Brasfield & Gorrie currently uses other means to implement safety protocol and improve efficiencies. However, the company sees great possibility in using smartwatches as a tool to monitor safety and efficiency in the future. The company will monitor the technology to determine when it is economical to roll out smartwatches as a large-scale solution.

Partnership: A key to success
Overall, the pilot also yielded a recognition of the many business benefits wearables could provide beyond safety. Each equipped with LTE connectivity, the watches act as mini-smartphones onto which other apps could be loaded. That means possibilities for more advanced communication capabilities, push weather alerts, and even biometric tracking.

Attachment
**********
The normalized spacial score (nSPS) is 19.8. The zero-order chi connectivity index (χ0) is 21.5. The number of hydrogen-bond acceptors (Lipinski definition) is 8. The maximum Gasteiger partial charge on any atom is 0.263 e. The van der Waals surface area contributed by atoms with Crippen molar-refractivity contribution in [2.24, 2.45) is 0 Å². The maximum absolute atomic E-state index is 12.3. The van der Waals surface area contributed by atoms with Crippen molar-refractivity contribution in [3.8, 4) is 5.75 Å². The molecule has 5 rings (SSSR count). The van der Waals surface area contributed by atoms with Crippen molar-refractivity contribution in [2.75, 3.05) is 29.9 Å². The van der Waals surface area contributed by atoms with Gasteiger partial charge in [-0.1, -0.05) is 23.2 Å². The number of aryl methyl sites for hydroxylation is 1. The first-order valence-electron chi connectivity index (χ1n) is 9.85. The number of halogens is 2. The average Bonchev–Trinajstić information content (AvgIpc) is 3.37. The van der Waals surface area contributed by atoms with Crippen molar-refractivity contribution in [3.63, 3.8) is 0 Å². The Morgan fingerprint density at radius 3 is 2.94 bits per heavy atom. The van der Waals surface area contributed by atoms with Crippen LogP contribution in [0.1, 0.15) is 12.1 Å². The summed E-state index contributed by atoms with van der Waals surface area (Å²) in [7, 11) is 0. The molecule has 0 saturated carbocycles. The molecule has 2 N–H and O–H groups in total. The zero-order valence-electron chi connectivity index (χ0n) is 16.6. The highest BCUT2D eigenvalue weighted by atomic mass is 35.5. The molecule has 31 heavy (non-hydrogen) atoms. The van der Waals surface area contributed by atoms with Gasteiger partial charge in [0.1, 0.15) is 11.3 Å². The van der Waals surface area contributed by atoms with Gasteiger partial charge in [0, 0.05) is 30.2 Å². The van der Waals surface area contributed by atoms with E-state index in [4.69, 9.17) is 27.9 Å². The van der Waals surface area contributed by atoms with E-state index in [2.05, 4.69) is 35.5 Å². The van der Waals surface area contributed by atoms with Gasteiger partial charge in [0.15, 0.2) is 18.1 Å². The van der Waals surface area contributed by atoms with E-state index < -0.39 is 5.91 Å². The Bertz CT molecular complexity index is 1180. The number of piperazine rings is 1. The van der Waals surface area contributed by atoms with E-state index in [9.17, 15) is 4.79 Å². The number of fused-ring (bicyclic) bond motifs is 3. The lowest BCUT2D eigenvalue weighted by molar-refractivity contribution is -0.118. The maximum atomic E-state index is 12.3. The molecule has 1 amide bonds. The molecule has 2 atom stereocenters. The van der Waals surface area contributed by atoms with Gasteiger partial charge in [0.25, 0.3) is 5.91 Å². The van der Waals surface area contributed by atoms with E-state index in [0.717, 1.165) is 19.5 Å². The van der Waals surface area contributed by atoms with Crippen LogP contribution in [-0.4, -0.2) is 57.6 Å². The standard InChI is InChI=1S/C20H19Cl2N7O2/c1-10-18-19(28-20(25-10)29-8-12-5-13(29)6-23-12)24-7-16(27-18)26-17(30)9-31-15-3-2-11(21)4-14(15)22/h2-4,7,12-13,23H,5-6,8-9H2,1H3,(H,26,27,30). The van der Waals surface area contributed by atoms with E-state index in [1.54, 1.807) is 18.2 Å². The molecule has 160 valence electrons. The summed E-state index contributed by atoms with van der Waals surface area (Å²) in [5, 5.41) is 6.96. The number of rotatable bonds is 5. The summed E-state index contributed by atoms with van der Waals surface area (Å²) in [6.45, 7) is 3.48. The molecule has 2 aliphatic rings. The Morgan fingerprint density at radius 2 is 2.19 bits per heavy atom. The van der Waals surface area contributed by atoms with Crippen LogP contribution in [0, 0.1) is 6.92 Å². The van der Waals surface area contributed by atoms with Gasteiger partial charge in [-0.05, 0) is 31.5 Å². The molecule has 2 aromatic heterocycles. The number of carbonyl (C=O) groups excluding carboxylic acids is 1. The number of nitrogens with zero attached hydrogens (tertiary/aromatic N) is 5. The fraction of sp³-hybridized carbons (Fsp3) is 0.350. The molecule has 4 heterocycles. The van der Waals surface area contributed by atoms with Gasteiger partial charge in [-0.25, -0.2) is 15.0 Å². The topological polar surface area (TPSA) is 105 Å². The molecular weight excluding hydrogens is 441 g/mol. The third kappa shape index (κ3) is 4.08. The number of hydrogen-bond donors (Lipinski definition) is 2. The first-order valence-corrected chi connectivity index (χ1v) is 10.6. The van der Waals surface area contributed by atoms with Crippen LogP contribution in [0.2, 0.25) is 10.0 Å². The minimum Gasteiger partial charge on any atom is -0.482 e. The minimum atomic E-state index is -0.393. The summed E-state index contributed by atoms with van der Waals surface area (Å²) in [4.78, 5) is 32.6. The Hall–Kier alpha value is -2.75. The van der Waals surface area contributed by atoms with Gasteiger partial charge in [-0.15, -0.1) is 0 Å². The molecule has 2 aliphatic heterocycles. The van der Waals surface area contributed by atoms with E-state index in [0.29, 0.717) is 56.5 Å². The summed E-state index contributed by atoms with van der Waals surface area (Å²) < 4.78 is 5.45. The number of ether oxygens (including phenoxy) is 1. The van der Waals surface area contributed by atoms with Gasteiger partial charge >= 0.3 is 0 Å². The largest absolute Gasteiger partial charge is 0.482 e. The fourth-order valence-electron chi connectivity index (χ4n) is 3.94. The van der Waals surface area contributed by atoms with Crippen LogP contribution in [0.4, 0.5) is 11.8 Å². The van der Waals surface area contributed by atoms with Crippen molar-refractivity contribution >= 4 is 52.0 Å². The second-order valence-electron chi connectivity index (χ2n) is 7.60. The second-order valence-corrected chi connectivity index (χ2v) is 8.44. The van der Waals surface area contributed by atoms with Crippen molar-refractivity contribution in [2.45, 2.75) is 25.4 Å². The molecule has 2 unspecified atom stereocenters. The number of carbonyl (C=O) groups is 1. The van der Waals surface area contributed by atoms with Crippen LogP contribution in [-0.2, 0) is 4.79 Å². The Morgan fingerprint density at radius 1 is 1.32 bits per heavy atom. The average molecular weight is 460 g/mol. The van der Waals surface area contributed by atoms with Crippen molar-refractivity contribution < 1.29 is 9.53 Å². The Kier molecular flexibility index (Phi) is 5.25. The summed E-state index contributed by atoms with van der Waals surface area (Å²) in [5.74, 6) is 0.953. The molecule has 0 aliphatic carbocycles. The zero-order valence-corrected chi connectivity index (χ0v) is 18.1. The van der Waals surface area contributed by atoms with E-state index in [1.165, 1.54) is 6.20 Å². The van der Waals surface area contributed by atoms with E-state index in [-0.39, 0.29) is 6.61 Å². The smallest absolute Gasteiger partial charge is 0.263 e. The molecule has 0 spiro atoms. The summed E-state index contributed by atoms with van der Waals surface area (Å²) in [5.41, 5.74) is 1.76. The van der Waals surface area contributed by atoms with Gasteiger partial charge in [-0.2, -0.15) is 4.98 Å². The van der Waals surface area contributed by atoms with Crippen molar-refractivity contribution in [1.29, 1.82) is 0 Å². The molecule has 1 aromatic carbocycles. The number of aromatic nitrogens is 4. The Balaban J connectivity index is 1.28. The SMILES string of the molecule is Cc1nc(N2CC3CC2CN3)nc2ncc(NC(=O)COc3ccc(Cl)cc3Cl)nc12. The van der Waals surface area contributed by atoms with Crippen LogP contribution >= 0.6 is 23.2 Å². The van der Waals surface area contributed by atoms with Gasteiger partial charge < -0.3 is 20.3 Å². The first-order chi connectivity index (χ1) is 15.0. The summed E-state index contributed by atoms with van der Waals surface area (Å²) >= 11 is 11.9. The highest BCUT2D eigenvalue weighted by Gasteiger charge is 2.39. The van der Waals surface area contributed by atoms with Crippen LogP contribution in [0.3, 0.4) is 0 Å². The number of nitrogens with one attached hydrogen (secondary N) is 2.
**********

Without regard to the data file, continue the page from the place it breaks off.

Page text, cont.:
Though biometric data comes with its own set of privacy challenges, the ability to track heart rate, body temperature and perspiration could help to prevent burnout or more dangerous conditions like dehydration or heat stroke. Those functions will likely be tested in later pilots, which all three parties are open to pursuing.

Pilots represent exciting opportunities to test out new tech for new purposes. But any successful pilot demands a strong and equal partnership among all involved parties. In this case, Samsung’s desire to find and test new capabilities for its technology was well received by Brasfield & Gorrie, a firm with a dedicated innovation team and a risk manager with a keen interest in technology. And, AXA Group, with its own innovation arm, is well-positioned to connect its technology partners with the right clients and committed to working on more pilots of wearable tech in the future.

About the authors
Justin Gress is Director of Strategic Operations for AXA XL. He can be reached at Katie Voss is Director of Corporate Risk Management of Brasfield & Gorrie. She can be reached at